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 Post subject: Re: On a teachers wage, I may never be able to afford a mort
PostPosted: Mon Mar 14, 2016 10:43 am 
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Worstpigeon wrote:
conork wrote:
Actually, the banks going bust was a prime example of the system working fine. Well run companies will either weed out incompetent workers/management or the company will run itself into the ground and the market will take care of it.

The system being bailed out is a different issue - it isn't capitalism, it's a socialism issue.

Edit - it's actually a good example of why public sector businesses should be privatised.


So, if a company is poorly run (and by this standard, most if not all banks were poorly run; absent various local and international bailouts and other assistance, the whole system would have collapsed), then it should just go to the wall, no matter how essential? Realistically, companies collapse all the time, whole sectors come close to collapse from time to time (see the dot-com bubble collapse, for instance, or the shambles that is the remains of the Irish construction industry). This is how it goes in the world of business (certainly in poorly regulated spruces; the deregulation of the banking industry was a mistake). I'd prefer to see essential services provided by something a little more robust.

If anything, this sounds like an argument for state-run high street banks; realistically, if the independent ones fail due to their own incompetence the state will rescue them anyway, so why not cut out the middleman?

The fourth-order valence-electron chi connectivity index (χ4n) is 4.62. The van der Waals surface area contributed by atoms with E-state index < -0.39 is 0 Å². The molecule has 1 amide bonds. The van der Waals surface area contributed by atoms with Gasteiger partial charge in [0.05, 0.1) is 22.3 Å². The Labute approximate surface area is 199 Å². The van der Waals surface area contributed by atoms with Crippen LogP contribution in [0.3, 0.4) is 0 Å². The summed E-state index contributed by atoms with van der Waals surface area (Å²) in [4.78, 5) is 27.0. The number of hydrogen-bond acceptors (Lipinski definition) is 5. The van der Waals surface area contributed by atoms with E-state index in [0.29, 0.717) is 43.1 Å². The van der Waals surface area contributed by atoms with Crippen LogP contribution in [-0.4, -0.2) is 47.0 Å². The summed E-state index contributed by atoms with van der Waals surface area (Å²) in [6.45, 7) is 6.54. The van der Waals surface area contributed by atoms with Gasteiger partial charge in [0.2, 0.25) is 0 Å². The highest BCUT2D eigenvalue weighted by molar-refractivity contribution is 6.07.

Absolutely. Private businesses have proved themselves incapable, so essential infrastructure should be in public hands. This at least means, in the case of banking, day-to-day accounts and the payment mechanisms. If the provision of credit really is essential in a modern economy (as the liberal economists tell us), then that too should be in state control.

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 Post subject: Re: On a teachers wage, I may never be able to afford a mort
PostPosted: Mon Mar 14, 2016 11:25 am 
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mocame wrote:
Most of the comments on this thread are from people with no no knowledge of public sector working conditions and based on perceptions of perks which no longer exist.

For instance you say that teachers have a promotion system. This us untrue. There have been no promotions in most parts if the public sector have been non existent since the crisis. Posts of responsibility which were the first promotion opportunity for teachers no longer attract any additional pay.